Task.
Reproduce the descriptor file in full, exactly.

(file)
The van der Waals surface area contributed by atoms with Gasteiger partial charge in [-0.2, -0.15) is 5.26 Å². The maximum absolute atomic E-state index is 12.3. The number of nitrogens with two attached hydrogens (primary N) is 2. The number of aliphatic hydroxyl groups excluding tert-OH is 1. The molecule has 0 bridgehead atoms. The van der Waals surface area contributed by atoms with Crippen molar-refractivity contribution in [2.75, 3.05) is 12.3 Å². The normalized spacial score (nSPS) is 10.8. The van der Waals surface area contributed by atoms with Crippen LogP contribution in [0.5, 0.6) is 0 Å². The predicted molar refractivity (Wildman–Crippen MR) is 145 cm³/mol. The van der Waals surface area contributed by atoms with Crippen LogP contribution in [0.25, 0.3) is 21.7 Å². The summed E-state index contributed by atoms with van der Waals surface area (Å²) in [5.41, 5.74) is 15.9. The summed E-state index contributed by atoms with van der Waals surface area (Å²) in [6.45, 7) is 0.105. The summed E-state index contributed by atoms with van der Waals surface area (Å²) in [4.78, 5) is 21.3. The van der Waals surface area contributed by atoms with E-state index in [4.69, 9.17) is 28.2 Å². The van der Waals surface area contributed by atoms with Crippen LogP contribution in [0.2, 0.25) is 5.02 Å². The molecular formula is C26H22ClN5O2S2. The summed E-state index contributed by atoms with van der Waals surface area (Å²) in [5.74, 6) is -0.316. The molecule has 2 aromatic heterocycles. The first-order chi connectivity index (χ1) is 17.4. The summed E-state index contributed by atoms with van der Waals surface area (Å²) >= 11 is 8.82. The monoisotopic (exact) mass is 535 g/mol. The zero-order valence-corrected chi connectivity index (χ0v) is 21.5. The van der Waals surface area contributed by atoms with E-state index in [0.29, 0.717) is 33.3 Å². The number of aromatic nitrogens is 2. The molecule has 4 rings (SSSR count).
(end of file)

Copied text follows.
The van der Waals surface area contributed by atoms with Gasteiger partial charge in [-0.2, -0.15) is 5.26 Å². The maximum absolute atomic E-state index is 12.3. The number of nitrogens with two attached hydrogens (primary N) is 2. The number of aliphatic hydroxyl groups excluding tert-OH is 1. The molecule has 0 bridgehead atoms. The van der Waals surface area contributed by atoms with Crippen molar-refractivity contribution in [2.75, 3.05) is 12.3 Å². The normalized spacial score (nSPS) is 10.8. The van der Waals surface area contributed by atoms with Crippen LogP contribution in [0.5, 0.6) is 0 Å². The predicted molar refractivity (Wildman–Crippen MR) is 145 cm³/mol. The van der Waals surface area contributed by atoms with Crippen LogP contribution in [0.25, 0.3) is 21.7 Å². The summed E-state index contributed by atoms with van der Waals surface area (Å²) in [5.41, 5.74) is 15.9. The summed E-state index contributed by atoms with van der Waals surface area (Å²) in [6.45, 7) is 0.105. The summed E-state index contributed by atoms with van der Waals surface area (Å²) in [4.78, 5) is 21.3. The van der Waals surface area contributed by atoms with E-state index in [4.69, 9.17) is 28.2 Å². The van der Waals surface area contributed by atoms with Crippen LogP contribution in [0.2, 0.25) is 5.02 Å². The molecular formula is C26H22ClN5O2S2. The summed E-state index contributed by atoms with van der Waals surface area (Å²) in [5.74, 6) is -0.316. The molecule has 2 aromatic heterocycles. The first-order chi connectivity index (χ1) is 17.4. The summed E-state index contributed by atoms with van der Waals surface area (Å²) >= 11 is 8.82. The monoisotopic (exact) mass is 535 g/mol. The zero-order valence-corrected chi connectivity index (χ0v) is 21.5. The van der Waals surface area contributed by atoms with E-state index in [0.29, 0.717) is 33.3 Å². The number of aromatic nitrogens is 2. The molecule has 4 rings (SSSR count).